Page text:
Ex-UBS Banker Liechti Testifies He Was Weil’s Friend

A defense attorney at the tax-conspiracy trial of Raoul Weil, who once ran UBS AG’s global wealth-management business, sought to show that the government’s key witness resented his boss’s success.

Former UBS banker Martin Liechti testified yesterday to jurors in Fort Lauderdale, Florida, federal court that Weil, his superior, knew the bank helped U.S. clients evade taxes. He said Weill refused to bring the firm into compliance. On cross-examination, Weil’s attorney, Matthew Menchel, said both men held similar positions for years at the largest Swiss bank, and sought to show Weil’s promotion gave Liechti a motive to lie.

“The truth is there was always tension between the two of you, and other people noticed,” Menchel said in court today. “Isn’t that true?”

“No,” said Liechti, who signed an immunity agreement with U.S. prosecutors in 2008. Liechti said he and Weil were friends and he didn’t resent Weil’s success.

Liechti, the former UBS head of banking in the Americas, is one of several ex-bankers to testify against Weil. He gave the most direct evidence that his boss knew the firm was helping clients hide accounts from the Internal Revenue Service. Weil’s attorney, Aaron Marcu, has blamed the U.S. case on “rogue” bankers testifying against him to save themselves.

U.S. Investigation

Weil, 54, is the highest-ranking official among three dozen foreign bankers, lawyers and advisers charged in a seven-year U.S. investigation of offshore tax evasion. He was indicted in 2008 on charges of conspiring to help as many as 17,000 U.S. taxpayers hide $20 billion from the IRS. He was arrested last year in Bologna, Italy, and waived extradition.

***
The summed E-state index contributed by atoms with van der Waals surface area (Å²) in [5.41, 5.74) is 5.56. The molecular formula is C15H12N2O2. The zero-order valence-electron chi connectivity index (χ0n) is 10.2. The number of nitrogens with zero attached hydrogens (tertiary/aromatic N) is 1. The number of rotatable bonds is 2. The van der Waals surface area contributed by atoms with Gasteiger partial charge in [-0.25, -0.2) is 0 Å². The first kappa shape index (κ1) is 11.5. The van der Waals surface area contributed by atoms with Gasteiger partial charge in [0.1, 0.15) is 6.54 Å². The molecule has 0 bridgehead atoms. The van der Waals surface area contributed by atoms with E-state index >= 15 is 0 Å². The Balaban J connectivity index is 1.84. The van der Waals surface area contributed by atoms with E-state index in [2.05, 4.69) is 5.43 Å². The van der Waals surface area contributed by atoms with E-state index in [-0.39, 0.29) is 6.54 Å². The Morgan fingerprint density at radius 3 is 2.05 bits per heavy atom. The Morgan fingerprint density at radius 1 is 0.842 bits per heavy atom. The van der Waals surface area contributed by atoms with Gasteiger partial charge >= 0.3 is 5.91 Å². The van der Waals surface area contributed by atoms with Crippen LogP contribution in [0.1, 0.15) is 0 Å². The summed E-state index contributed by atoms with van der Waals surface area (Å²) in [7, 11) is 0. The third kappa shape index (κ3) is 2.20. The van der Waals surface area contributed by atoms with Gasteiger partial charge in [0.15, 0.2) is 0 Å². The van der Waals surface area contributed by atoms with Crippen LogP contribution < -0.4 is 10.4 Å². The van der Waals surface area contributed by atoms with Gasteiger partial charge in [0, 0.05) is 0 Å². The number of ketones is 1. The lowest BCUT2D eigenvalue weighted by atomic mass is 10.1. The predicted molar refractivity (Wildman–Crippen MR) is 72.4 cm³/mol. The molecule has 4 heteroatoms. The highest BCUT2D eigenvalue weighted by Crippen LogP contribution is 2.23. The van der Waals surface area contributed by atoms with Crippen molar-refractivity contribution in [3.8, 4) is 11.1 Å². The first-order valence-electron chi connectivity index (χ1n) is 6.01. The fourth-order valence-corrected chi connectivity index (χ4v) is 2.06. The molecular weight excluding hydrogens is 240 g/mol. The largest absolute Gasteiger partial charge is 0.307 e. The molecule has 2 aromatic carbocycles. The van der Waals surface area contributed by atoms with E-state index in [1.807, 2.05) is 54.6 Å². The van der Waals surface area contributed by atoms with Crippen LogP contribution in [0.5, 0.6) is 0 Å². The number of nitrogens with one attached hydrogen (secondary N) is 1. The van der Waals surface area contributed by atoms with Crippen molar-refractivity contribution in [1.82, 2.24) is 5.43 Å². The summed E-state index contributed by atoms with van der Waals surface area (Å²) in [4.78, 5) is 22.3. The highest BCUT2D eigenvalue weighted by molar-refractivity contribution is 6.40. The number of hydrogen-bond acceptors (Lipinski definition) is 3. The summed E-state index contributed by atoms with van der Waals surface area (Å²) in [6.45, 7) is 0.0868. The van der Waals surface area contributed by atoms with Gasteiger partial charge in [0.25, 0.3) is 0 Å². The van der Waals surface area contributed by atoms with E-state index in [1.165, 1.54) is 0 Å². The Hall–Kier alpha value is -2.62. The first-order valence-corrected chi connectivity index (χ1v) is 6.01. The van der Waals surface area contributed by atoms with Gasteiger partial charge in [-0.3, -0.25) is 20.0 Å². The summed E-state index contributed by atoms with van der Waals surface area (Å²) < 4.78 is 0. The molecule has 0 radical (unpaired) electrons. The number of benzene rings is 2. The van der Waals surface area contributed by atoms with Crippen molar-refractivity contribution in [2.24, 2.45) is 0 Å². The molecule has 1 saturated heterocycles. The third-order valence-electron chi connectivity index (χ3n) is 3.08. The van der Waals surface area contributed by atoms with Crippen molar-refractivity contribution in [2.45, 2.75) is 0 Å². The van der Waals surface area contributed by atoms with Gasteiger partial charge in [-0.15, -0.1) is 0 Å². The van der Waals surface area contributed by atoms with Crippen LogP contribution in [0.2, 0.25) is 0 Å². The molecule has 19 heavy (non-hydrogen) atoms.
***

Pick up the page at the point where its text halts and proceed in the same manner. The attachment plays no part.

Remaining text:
Prosecutors spent four months debriefing Liechti in 2008 before charging the bank with conspiracy the next year. UBS avoided prosecution by paying $780 million and admitting it helped Americans cheat on their taxes.

Menchel, the defense lawyer, and Liechti sparred over whether the accounts of U.S. clients were actually in tax compliance.

“If it was not a problem, why did I spend four months here?,” Liechti, a Swiss resident, responded. “Why did I lose my job? Why did UBS pay a $700 million fine for this?”

Menchel also asked about a binder of documents he compiled in early 2008 after concluding UBS would blame the alleged conspiracy on him. Some of those documents showed Liechti tried to push the bank into compliance, he testified.

Menchel repeatedly asked Liechti why he hadn’t just told his assistant to gather everything possibly related to the U.S. business, rather than just documents that exonerated him. Liechti said he and his assistant pulled together the documents they could remember.

Later, Menchel assailed Liechti’s testimony that Weil was unconcerned about compliance issues.

In your earlier testimony “I got the impression that all you cared about was compliance and all Mr. Weil cared about was money,” Menchel said. “Was that the impression you gave this jury?”

Liechti replied “I have been testifying for a long time. I can only say what I know.”

The case is U.S. v. Weil, 08-cr-60322, U.S. District Court, Southern District of Florida (Fort Lauderdale).

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